Compound the scenario as many times as it has played out in the wine industry during the past 20 years and you arrive where we are today. A fifty fold increase in the number of wineries with only a modest increase in grape production. Voila! supply and demand. The fading of the wineries will be a "correction" in the industry I welcome.

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  2. As someone who works for the law firm of "Dewey, Cheatem & Howe" and who represents many wineries/vineyards, I can give you two of the biggest reasons why a winery would "fade." You may have given a "simple" reason of blaming the federal government, but in the cases I'm familiar with, the government wasn't the blame.

    I keep reading rants about why wineries go out of business. Everybody gets blamed, except the actual winery. Life happens. Winemakers, like all people, have unexpected changes in life. That's one of the reasons and often a reason that doesn't go public. The second reason and probably the most profound? The winemaker is often just one of the most difficult people to be around and when he fails, it may not have anything to do with the quality of his wine, but everything to do with mismanagement and just being an @sshole to work with - and then being an @sshole to his attorneys to get him out of the mess he made.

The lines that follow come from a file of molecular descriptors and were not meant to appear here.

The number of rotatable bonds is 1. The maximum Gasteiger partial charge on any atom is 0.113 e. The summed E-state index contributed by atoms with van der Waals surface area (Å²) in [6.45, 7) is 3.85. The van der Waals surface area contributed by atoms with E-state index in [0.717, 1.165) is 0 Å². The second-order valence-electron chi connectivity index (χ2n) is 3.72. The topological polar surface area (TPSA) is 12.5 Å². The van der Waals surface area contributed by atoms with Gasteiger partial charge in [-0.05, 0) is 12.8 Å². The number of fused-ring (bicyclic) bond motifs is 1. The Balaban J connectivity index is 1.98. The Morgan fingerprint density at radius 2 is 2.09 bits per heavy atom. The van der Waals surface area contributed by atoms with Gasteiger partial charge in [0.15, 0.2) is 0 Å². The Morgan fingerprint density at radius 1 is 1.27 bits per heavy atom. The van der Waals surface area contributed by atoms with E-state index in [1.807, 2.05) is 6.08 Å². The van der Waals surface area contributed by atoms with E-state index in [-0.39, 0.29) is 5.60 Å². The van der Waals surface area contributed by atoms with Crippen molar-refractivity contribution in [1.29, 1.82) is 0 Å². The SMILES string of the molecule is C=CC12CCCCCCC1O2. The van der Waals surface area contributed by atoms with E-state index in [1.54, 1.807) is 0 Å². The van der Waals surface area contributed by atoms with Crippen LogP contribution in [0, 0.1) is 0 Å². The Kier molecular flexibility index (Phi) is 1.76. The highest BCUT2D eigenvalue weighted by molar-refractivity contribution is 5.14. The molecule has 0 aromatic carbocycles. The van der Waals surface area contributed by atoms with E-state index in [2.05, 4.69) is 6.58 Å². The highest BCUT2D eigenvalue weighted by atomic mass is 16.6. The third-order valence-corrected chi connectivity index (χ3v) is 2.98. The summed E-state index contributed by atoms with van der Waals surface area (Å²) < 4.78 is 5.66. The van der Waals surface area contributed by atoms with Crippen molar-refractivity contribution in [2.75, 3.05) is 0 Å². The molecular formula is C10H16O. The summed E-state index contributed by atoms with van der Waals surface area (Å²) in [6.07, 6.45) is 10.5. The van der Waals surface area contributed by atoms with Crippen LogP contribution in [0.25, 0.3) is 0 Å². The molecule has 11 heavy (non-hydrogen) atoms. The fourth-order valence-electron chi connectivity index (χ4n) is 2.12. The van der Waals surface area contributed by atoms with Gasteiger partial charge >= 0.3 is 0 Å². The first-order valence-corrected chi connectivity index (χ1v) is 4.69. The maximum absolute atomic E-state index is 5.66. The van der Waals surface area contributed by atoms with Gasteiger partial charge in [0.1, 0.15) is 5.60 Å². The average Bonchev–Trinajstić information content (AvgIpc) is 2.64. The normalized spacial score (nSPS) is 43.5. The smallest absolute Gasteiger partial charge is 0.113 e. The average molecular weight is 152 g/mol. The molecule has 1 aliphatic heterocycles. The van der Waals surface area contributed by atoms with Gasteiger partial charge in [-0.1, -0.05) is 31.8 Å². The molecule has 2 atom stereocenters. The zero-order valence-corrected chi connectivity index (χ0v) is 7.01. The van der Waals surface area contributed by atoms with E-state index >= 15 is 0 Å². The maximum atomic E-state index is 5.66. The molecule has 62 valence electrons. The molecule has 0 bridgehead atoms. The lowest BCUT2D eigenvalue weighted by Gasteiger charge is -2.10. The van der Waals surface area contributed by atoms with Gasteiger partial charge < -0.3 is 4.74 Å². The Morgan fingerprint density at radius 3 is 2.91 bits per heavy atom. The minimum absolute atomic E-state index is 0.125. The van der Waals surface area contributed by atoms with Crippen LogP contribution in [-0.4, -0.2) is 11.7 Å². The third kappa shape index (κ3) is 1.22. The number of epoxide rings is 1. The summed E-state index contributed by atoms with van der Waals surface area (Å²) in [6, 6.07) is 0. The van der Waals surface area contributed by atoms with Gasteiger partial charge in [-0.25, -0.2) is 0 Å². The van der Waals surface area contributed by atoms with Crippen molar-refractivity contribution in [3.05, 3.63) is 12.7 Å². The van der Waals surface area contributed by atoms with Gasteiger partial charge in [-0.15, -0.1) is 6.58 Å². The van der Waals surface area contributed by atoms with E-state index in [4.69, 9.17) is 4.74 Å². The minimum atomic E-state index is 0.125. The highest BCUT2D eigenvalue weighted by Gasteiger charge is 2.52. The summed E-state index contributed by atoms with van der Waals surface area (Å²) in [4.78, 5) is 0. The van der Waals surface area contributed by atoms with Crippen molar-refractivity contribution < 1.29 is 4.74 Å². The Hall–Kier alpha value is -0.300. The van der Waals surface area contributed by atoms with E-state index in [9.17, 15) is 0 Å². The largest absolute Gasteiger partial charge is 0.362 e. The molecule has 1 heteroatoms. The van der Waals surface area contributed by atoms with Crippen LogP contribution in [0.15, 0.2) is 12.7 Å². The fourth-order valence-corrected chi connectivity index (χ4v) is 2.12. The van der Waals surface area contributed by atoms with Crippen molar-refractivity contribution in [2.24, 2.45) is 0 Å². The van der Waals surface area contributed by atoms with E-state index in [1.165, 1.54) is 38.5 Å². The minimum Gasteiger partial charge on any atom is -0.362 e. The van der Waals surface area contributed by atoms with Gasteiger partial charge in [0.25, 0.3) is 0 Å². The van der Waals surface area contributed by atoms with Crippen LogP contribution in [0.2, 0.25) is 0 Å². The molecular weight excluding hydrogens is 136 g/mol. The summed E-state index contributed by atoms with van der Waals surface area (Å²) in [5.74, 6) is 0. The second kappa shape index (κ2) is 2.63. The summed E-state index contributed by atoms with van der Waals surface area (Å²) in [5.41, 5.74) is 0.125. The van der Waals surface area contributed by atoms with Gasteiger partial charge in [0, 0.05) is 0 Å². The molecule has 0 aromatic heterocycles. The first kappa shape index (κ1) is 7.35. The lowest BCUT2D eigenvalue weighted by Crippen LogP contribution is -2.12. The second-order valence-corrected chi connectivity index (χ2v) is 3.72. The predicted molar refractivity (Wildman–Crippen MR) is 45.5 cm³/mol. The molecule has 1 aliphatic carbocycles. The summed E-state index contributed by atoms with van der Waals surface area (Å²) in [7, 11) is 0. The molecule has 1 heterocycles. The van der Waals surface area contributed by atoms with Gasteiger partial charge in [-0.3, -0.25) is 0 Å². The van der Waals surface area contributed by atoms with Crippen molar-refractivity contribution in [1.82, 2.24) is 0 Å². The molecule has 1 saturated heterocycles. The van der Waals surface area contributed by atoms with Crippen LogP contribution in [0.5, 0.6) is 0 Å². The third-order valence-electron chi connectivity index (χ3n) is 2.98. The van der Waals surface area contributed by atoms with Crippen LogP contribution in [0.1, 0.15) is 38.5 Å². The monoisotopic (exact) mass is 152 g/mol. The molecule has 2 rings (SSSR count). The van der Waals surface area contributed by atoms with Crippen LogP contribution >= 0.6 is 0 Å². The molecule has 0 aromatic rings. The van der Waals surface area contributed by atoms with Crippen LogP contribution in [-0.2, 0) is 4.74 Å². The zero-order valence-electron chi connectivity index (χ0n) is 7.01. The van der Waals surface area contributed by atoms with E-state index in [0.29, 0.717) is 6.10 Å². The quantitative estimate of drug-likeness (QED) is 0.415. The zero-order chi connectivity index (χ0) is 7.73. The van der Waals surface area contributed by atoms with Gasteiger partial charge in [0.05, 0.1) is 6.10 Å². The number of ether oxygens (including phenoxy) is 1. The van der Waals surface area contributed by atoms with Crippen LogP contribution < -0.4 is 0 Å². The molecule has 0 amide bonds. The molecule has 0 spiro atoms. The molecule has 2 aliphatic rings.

Stop blaming the government. Stop blaming usual upper end restaurants and wine shops. Stop blaming your neighborhood "rock star" winemaker. Stop blaming other wineries. Do we blame other plumbers when a plumber goes out of business? Do plumbers blame the government for all of their problems? If you go out of business or sales are low take the responsibility and man up. You are either a lowsy business person or just have shitty wine.